GOP unlikely to reprise role it played in Nixon's 1974 exit
NEW YORK -- On Aug. 7, 1974, three top Republican leaders in Congress paid a solemn visit to President Richard Nixon at the White House, bearing the message that he faced near-certain impeachment due to eroding support in his own party on Capitol Hill. Nixon, who'd been entangled in the Watergate scandal for two years, announced his resignation the next day.
Could a similar drama unfold in later stages of the impeachment process that Democrats have now initiated against President Donald Trump? It's doubtful. In Nixon's time, there were conservative Democrats and moderate Republicans. Compromise was not treated with scorn.
In today's highly polarized Washington, bipartisan agreement is a rarity. And Trump has taken over the Republican Party, accruing personal rather than party loyalty and casting the GOP establishment to an ineffectual sideline.
"In the past in the U.S., party members would dissociate themselves from disgraced leaders in order to preserve the party and their own reputations," said professor Nick Smith, who teaches ethics and political philosophy at the University of New Hampshire. "But now President Trump seems to have such a personal hold on the party - more like a cult leader than a U.S. president - that the exits are closed as the party transforms into his image."
The delegation that visited Nixon was headed by Sen. Barry Goldwater of Arizona, the GOP's unsuccessful presidential candidate in 1964. Goldwater, who had a long tenure as a party elder, was joined by Sen. Hugh Scott of Pennsylvania, a Republican known for his strong support for civil rights, and Rep. John Rhodes of Arizona - the GOP leaders in their respective chambers.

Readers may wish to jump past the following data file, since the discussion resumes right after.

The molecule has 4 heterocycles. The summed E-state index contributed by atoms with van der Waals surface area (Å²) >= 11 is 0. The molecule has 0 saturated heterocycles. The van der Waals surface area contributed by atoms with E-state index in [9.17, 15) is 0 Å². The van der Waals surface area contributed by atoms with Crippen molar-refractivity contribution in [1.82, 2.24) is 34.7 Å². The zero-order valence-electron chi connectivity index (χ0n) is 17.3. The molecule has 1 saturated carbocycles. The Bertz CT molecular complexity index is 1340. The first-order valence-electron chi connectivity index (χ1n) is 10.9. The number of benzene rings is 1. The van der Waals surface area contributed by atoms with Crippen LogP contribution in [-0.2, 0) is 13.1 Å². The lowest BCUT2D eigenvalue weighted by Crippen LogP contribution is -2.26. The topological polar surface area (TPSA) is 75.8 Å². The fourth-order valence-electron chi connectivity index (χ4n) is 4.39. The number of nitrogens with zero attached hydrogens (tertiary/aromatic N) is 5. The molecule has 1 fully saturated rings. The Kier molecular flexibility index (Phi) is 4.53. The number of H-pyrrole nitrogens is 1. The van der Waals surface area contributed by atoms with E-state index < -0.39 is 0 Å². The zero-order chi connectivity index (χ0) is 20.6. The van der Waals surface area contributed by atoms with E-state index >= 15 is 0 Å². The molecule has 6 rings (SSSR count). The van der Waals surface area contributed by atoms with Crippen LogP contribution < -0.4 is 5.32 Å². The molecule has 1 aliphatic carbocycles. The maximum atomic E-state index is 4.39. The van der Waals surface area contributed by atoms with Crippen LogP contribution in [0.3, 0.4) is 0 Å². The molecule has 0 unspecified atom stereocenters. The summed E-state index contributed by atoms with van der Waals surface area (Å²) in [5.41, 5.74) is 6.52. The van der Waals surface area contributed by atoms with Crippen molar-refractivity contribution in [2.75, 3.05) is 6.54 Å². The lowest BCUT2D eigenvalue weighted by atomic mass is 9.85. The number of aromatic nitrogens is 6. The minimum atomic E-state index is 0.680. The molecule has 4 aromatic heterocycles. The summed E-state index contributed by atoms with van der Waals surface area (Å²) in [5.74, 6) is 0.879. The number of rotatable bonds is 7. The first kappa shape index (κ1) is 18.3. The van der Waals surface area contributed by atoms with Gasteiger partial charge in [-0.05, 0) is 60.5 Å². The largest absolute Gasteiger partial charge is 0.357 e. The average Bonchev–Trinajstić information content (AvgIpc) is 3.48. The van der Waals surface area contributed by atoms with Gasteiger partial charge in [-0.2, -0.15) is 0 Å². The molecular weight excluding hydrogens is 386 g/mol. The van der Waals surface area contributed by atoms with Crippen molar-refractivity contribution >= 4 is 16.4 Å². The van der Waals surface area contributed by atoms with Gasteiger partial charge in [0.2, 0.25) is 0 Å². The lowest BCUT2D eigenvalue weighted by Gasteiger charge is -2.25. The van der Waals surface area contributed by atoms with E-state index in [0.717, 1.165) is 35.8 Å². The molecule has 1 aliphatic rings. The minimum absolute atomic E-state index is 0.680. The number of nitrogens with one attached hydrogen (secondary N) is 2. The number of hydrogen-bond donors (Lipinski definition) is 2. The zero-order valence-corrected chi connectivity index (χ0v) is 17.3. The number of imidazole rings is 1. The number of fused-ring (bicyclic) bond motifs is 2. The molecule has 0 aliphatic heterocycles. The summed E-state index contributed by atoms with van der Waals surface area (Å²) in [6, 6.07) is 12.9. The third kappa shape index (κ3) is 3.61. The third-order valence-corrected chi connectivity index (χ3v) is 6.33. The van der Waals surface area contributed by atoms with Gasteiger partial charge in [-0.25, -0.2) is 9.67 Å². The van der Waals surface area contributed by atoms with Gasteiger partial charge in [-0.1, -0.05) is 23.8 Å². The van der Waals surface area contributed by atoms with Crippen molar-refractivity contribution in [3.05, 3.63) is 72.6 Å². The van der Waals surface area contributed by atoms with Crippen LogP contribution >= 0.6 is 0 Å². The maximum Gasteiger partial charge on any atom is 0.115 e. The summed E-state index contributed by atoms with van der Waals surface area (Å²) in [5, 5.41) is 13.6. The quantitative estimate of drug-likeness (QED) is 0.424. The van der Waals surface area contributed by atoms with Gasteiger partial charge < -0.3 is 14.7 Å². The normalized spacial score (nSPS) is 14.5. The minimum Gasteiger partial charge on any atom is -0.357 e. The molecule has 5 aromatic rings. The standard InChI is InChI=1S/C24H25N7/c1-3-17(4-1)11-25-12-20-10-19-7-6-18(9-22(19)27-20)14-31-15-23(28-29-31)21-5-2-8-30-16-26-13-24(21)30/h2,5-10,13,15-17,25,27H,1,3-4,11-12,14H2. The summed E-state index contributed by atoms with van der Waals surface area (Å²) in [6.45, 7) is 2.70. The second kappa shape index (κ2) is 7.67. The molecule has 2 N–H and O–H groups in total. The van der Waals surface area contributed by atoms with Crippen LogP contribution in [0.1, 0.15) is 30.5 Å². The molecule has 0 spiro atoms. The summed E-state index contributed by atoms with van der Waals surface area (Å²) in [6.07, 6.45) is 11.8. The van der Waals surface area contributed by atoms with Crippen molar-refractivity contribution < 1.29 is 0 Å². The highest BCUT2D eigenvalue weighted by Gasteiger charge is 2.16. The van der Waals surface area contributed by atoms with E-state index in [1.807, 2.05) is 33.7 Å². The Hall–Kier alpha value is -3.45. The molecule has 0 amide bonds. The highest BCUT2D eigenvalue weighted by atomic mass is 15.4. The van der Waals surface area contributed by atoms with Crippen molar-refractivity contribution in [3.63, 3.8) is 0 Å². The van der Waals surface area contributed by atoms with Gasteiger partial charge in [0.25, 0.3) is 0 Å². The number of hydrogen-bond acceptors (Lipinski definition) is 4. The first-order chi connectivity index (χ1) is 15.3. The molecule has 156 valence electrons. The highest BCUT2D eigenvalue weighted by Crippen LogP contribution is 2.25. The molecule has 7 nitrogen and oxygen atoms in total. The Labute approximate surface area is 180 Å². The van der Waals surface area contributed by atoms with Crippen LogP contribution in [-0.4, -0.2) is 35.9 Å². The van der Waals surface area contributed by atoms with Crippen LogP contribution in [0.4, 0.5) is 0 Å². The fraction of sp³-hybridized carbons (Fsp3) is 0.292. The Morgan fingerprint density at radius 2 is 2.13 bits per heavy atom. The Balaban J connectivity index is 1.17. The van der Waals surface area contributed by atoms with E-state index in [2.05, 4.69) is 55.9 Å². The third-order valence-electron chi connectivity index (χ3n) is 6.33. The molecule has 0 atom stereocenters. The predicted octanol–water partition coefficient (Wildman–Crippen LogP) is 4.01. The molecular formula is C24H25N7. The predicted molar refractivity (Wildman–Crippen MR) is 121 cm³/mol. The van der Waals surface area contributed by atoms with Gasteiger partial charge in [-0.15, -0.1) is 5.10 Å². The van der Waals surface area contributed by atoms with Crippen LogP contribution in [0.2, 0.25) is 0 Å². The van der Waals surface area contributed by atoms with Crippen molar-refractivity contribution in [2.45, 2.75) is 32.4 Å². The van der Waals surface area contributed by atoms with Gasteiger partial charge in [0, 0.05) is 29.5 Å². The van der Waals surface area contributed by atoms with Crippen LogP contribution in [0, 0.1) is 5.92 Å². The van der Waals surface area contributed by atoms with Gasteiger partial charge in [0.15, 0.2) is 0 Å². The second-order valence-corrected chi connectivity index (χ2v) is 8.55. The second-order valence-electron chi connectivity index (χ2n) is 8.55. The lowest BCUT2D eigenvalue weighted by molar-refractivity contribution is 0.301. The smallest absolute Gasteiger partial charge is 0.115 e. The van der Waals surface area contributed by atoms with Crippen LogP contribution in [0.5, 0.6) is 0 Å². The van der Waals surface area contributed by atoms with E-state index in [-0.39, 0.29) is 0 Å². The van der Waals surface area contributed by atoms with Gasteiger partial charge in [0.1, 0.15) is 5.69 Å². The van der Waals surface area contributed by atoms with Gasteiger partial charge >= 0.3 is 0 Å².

They told Nixon there were no longer enough Republican votes to spare him from impeachment, given the release two days earlier of a 1972 tape recording contradicting Nixon's tenacious denial of any role in cover-up of the Watergate break-in.
"He'd been proclaiming his innocence and suddenly they've got this evidence showing he's been lying all this time," said Thomas Schwartz, a history and political science professor at Vanderbilt University. "We don't have the equivalent of that now."
For now, though, Trump has a firewall in the form of Republicans who see more harm in opposing him than supporting him. Cal Jillson, a political science professor at Southern Methodist University, cited the increased political polarization of recent years as a reason why most Republican officials will stick with Trump "as long as their own status is not in danger."
"For the president's partisans in Congress, it's 'our guy on his worst day is better than your guy on his best day,'" Jillson said. "They stick with him to get the judicial appointments, the tax cuts."
That would change if Trump's troubles become so serious that congressional leaders think it will affect them and their party, Jillson said.
"Everyone among the Republicans in Congress has a beef with the president but they're afraid of him," said Jillson. "If he weakens, that fear will subside."